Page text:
Last Tuesday Week Mr. Dobrie informed me of an Additional mortification I had received by your refusing to accept my Bill, adding at same time that you informed him You had wrote to me; Since which time I have, without Effect, been waiting for your letter.1 It is to be lamented that such a Fatality should attend your Correspondence as to 368subject your Answers to miscarriage or some other Cause whereby they in general are prevented from reaching the hands of the persons they are addressed to.
I can't however forbear to remind you that without being supplied I cannot go and how to procure such Supply but from you I don't know. There is one method yet by which I may raise the money I want and to which no Scantiness of Funds on your part can be put in Opposition—That is—to indorse a Bill drawn by me upon the president of Congress; No reason, I think can be urged for a refusal of this proposition, As it is every days practice in every nation, And it is well known to you that Ambassadors of every Country never hesitate to indorse their officers Bills.
If this mode, a most disadvantageous one to me, shou'd meet your refusal also, I am afraid it will be attributed in general to an absolute resolution in you not to regard the protection or care what becomes of any officer in the Service of the United States2 (Except some particulars who have received better Treatment.)
No Blame, or at most a little inattention, can be imputed to the honble. the Congress in not having given direct Orders for your proceeding in such Cases, As they certainly look upon it as part of your duty of Course, to give the necessary protection and supply to every one who has the honour to bear a Commission in the Service of America. And I am certain when they shall know that you have omitted it they will give you positive instructions on that head.
Tho' they may not all of them, as some Gentleman may have, laboured for fifteen or twenty years past to bring about this revolution, Yet I dare venture to say they know the interest of their Country too well to neglect any means for the protection of any of its subjects or suffer any one to be treated with Contempt who has a right to require their Assistance. At least I may venture to assure myself they wou'd politely have answered every decent and respectful letter which they received, And which I can't with Justice avoid observing You have most cruelly neglected.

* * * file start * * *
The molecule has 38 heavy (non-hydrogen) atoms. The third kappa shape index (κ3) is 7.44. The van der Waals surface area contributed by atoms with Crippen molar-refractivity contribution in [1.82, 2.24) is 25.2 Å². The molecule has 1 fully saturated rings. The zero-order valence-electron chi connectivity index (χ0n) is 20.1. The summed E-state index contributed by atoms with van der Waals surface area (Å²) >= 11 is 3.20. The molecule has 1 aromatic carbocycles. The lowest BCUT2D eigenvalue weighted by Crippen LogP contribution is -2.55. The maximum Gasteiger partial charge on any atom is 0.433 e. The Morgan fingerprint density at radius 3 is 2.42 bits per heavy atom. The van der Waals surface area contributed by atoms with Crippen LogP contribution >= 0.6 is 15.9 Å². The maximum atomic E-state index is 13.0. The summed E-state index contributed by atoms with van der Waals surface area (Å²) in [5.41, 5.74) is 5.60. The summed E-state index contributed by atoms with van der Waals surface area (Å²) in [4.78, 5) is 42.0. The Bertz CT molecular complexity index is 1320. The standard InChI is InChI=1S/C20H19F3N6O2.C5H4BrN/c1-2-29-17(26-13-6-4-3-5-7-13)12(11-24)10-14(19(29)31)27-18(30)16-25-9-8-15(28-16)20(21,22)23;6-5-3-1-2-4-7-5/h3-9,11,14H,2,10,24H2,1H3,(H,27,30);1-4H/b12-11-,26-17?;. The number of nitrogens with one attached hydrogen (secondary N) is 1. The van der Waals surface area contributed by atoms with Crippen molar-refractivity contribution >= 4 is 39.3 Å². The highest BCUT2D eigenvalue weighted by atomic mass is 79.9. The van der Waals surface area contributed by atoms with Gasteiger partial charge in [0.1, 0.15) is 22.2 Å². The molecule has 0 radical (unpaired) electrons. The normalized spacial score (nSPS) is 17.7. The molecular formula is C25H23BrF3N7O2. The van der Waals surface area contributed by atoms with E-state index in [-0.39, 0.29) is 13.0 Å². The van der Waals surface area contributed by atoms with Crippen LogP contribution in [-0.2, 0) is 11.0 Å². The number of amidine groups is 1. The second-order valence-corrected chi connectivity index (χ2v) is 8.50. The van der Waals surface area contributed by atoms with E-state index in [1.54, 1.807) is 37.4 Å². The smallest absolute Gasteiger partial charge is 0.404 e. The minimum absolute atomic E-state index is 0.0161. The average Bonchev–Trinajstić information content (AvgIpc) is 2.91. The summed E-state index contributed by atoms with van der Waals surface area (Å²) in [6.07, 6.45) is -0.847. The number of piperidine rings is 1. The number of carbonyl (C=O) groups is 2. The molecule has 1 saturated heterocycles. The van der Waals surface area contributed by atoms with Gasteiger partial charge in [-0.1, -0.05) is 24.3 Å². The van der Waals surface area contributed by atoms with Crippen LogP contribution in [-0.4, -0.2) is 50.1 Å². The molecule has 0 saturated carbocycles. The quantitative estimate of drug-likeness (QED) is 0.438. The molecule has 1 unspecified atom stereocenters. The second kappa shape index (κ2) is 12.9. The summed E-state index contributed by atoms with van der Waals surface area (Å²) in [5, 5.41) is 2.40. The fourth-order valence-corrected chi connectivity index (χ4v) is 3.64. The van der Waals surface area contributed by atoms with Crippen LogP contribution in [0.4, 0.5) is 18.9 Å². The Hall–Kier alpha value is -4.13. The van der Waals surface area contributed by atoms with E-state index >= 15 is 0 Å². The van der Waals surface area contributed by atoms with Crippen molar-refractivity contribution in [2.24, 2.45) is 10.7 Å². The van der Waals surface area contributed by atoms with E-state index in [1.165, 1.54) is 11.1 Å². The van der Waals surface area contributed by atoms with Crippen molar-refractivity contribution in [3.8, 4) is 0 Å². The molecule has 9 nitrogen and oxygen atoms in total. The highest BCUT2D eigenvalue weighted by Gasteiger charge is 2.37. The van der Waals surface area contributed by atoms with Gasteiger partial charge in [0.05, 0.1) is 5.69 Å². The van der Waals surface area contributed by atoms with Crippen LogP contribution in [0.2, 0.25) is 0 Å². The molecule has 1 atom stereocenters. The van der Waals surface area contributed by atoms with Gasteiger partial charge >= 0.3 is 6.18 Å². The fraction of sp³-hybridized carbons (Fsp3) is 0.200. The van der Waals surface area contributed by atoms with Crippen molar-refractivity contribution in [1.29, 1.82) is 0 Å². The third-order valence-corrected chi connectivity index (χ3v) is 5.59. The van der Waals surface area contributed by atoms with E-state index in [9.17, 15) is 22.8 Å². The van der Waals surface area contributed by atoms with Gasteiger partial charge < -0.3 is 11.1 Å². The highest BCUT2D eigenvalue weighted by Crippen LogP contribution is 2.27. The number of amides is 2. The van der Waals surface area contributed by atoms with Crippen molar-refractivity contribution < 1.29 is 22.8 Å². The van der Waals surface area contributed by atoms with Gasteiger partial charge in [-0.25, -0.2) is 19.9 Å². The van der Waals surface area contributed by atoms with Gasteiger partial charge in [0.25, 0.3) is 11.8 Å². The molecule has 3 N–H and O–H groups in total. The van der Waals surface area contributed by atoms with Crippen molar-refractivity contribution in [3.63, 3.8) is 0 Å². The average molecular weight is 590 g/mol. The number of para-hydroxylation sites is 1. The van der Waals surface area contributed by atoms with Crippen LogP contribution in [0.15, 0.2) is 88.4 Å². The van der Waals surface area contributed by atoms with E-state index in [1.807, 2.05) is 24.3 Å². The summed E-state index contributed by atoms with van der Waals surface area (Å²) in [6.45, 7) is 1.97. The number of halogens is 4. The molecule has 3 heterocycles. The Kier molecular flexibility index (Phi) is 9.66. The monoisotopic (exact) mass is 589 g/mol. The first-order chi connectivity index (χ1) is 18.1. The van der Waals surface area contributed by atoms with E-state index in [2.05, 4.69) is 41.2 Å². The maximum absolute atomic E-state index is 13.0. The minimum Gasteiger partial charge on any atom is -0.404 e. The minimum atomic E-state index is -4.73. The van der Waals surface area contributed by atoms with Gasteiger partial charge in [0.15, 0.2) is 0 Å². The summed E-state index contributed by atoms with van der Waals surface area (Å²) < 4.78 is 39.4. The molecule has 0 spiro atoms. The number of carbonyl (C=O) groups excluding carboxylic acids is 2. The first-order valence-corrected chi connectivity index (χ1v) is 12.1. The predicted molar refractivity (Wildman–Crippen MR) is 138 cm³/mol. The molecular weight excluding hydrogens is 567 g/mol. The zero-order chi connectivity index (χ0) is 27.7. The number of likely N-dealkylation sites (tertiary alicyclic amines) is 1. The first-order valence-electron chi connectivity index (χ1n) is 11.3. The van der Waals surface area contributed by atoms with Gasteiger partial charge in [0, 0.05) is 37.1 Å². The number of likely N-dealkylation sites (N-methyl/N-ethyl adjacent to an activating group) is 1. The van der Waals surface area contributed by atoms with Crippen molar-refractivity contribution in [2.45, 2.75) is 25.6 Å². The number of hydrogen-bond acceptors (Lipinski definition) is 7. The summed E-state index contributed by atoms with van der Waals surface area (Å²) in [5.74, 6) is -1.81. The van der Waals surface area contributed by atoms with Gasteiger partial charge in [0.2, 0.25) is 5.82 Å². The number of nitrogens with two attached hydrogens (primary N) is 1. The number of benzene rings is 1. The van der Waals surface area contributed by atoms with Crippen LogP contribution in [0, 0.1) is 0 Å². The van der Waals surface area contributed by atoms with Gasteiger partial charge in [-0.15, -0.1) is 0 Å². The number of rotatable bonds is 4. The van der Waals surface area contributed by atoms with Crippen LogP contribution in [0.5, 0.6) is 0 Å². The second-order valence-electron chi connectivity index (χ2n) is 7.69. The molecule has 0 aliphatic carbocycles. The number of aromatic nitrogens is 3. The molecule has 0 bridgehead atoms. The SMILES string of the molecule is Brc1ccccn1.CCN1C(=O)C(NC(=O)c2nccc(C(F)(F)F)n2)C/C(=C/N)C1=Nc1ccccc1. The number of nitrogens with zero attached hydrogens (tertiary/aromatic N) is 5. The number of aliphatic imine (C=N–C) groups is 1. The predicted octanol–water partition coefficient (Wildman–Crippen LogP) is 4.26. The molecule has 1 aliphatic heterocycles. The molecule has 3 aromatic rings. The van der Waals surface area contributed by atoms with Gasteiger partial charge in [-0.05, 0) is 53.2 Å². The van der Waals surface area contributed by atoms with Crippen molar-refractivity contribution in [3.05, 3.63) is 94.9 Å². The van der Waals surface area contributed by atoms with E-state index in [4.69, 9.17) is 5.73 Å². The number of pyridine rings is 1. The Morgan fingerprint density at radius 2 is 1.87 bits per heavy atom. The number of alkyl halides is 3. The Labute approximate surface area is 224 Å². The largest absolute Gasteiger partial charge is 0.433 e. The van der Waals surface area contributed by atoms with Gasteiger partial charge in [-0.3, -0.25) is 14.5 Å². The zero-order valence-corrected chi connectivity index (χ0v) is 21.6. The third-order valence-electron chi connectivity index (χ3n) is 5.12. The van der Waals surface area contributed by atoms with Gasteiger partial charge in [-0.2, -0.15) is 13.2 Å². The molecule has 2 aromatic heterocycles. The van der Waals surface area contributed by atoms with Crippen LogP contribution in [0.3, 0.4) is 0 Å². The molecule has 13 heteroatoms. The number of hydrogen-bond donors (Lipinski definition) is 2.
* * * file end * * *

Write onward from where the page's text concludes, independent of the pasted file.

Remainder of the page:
Whatever may be your Determination I hope you will favour me with an answer and shall be glad if it may be any means of taking away the discontent which I am sorry to observe too generally prevails here.
If you shoud imagine that I take too great a Liberty in complaining to you of neglect and inattention—I beg leave to observe that 'tis the privilege and right of every one who thinks himself injured by any one who for the present may be out of the reach (tho' perhaps not always) of other resentment; and that an easy way is open to prevent like Complaints in future.369
I have the honour to be with due respect Honble. Gentlemen Your most obedt. and hble. Servant
56. 1779” and “Gilbank ansr 26 Janr. 1779.”
The only letter from the Commissioners to Gilbank that has been found previous to this date is that of 10 Nov. 1778, in reply to a letter of 6 Oct. that has not been found (see Gilbank to the Commissioners, 4 Nov. and note 1, above). No letter to Peter Frederick Dobrée concerning Gilbank has been found, but since Dobrée was J. D. Schweighauser's son-in-law, the letter was probably that of 4 Jan. from the Commissioners to Schweighauser (above).
In their one-sentence reply of 26 Jan. (LbC, Adams Papers), the Commissioners declared: “We assure you that we cannot indorse your bills, as you propose.”